Bolton's digital future
Posted on Friday 19th May 2017
From the industrial to the technological revolution; how Bolton is embracing the digital transformation was the topic of discussion at Wednesday’s BusinessCloud breakfast event at the University.
Hosted by the magazine’s editor, Chris Maguire, nine panellists from both public and private sectors debated the widening skills gap and what Bolton can do to preserve its talent from moving to nearby Manchester.
They also discussed what skills and qualities today’s students require, and the role that apprenticeships can play.
Amongst the panel were two members of staff from the University of Bolton; Head of Creative Technologies, Simon Wiggins and Professor of Media, Aaqil Ahmed.
‘You don’t come to University to get a piece of paper,’ said Aaqil Ahmed.
‘You go to University to learn a particular set of skills. You’ve got to build contacts, be able to communicate and understand how to network. You never stop learning and you’re always going to be on a journey.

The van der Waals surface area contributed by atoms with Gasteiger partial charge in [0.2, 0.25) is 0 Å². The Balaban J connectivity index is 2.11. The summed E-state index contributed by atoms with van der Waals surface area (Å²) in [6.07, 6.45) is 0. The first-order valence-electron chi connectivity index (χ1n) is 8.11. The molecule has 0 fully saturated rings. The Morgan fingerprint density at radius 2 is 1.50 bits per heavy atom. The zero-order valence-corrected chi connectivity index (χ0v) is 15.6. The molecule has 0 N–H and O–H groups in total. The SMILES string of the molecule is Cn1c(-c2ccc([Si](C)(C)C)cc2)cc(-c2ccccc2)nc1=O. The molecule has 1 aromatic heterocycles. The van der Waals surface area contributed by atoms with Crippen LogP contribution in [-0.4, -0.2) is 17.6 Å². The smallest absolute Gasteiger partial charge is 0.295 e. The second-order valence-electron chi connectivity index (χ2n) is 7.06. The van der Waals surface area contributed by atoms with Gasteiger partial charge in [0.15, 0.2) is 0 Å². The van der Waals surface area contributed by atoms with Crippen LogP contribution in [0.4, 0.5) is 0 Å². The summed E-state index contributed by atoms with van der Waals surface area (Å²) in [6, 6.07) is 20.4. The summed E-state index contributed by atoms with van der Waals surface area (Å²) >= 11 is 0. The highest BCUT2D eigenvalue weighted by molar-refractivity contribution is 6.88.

‘Industry will change around you and you’ve got to adapt to that kind of change. If you can’t change you will become a dinosaur.’
Simon Wiggins also touched on the pace at which technology changes and the need to adapt.
‘‘What we try to do at the University, as much as we can, is mimic industry needs. It allows students to go out with ‘oven-ready’ skills so they understand how to work through a process and how to integrate with a team.
‘‘Tech skills are continuously changing and we have to keep up with them. We know that, within the University, we have to react much quicker than we have had to in the past. Courses are three years long but technology changes incredibly quickly so we embed into the courses modules where we can leave them open to see what the technology needs and keep up. It’s more about ‘what is coming next’ and how we feed that into the course.
‘‘You also have to build-in the soft skills. Students can be ‘technology ready’, but they also have to be ‘industry ready’.’’
A key element of the University’s Teaching Intensive, Research Informed strategy is that students study in an environment that reflects the area of industry which they will enter.
Other panellists included Stephen Young, Director of Place at Bolton Council; Matt Carr, Director of Carrs Pasties; Kirsty Styles, Head of Talent and Skills at Tech North and Joy Sewart, Head of Skills Development at Greater Manchester Chamber of Commerce.
They touched on a range of issues including new legislation around apprenticeships, the workforce shortages in the digital sector and the importance of staff retention.